4 Things Nobody Tells You About Being a Freelancer AND a Mom

There’s nothing quite so gratifying as quitting the tedious grind of the nine-to-five and taking your career (and life) into your own hands as a freelancer. If you feel creatively stifled and intellectually imprisoned by a boring day job and wish you could make a living doing something you love on your own terms, or if you’re a stay at home Mom looking to make a little extra money in your (admittedly sparse) free time, freelancing can be a helping hand to lift you out of the doldrums. But the balance can be hard to achieve when you have little mouths to feed and a whole host of parental duties and responsibilities.

 

 

If you know people who freelance they’ll likely extol its virtues and tell you that you should pursue your freelance dream… And they’re right! The thing is, there are a few things they probably won’t tell you.

 

Don’t quit your day job… Straight away

As a freelancer, you’ll be dependent on cultivating and expanding a portfolio of different clients who will keep you afloat with work and these relationships take time to build. Quitting your day job to go freelance could be a great idea, but your risks rise exponentially if it’s your only source of income. A far safer bet is to establish your online presence, do whatever work you can in your free time whenever you’re at your most creatively fecund, and slowly build your portfolio of work along with your client base.

 

Your most important skill is confidence

Belief in your abilities will be your single most marketable quality. It’s what will make clients entrust their money and resources to you, and ensure that they feel that they’re getting a good deal. For nascent freelancers this can be tricky as they’re still growing in confidence and feel that they could be exposed as talentless frauds at any moment. Believe in your skills, knowledge and abilities and as you grow in experience you’ll be more and more desirable. It’s also important not to undersell yourself in terms of your fee. Many newbies feel that they can give themselves a competitive edge by undercutting the competition on price but this can be counterproductive. Clients are likely to associate cost with worth, and you’re worth more than that.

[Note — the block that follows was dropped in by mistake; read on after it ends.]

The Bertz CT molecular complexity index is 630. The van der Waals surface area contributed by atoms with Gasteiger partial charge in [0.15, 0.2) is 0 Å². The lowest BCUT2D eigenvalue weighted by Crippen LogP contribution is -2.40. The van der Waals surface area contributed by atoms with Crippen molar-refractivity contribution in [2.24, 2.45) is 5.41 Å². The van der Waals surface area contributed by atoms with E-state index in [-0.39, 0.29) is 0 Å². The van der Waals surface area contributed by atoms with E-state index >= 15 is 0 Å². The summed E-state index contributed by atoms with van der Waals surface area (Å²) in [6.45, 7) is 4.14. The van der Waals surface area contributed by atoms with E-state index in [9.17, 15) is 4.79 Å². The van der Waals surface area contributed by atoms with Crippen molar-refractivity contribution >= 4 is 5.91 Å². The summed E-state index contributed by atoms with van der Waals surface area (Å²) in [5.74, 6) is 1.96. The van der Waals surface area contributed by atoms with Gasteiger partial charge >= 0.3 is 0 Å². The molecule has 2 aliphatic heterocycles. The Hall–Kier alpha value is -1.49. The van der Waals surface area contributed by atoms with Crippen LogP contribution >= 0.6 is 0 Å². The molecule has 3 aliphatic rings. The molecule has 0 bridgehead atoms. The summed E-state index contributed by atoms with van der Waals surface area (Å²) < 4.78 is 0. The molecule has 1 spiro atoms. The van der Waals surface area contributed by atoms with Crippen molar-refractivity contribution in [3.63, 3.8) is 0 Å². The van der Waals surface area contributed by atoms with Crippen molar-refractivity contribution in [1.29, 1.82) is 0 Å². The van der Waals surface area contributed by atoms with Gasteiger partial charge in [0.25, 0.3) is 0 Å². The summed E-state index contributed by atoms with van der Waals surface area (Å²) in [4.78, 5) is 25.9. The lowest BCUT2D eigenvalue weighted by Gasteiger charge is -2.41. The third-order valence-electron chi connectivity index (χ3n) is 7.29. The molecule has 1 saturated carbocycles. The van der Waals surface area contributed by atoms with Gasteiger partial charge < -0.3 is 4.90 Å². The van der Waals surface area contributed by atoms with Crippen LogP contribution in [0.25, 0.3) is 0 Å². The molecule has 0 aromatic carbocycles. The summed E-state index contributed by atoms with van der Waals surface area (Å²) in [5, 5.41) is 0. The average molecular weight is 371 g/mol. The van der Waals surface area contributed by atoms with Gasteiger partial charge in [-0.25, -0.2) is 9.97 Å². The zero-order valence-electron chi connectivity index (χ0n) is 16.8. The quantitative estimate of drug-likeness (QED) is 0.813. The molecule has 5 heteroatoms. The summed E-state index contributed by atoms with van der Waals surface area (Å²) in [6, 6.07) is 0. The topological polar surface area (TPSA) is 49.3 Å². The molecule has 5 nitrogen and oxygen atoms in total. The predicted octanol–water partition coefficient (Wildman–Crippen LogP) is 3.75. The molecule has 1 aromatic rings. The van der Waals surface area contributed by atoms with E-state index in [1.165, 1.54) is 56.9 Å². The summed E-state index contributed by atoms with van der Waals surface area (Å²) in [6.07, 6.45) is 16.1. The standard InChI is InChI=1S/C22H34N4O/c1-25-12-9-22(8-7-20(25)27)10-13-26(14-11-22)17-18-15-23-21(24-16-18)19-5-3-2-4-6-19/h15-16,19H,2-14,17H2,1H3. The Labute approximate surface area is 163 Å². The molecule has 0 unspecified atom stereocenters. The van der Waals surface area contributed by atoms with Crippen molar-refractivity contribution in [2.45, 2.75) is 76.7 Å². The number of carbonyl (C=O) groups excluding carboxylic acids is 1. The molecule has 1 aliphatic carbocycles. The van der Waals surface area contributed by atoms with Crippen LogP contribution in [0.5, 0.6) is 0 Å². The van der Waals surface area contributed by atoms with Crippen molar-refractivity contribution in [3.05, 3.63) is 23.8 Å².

You have to be crazy disciplined

This might seem like a no-brainer, but managing your freelancing commitments alongside your parental commitments is a tricky line to walk. The key to success lies in establishing (and sticking to) set working hours and either setting up a home office or working away from home. You can’t afford to change diapers in the middle of a conference calls or take half an hour to fold the laundry with a looming deadline staring you in the face. It’s also important to allow yourself time to rest. Tempting as it may be to allot yourself a 14 hour day to  get work done, your output after a few hours is unlikely to be your best work.

 

Tax can be a nightmare if you don’t keep on top of it

Firstly, hiring a tax lawyer and accountant will save you more money than it costs and can ensure that you’re not overspending on tax. Secondly, it’s vitally important to keep on your records, logging your income and business expenditure on a weekly (or at the very least monthly) basis. Otherwise you could find yourself in the midst of a tax nightmare come April.

 

Getting paid can be a job in and of itself

After your work is complete and your invoices have been sent it can take time to get paid. A long time. Some clients are great at keeping on top of their payments, some are not. You don’t want to alienate a client but you need to get paid to feed your family so learning how to chase up payments without badgering clients is an important skill.

 

 

What do you wish you knew before you left your job, OR what do you want to ensure you know before you do?

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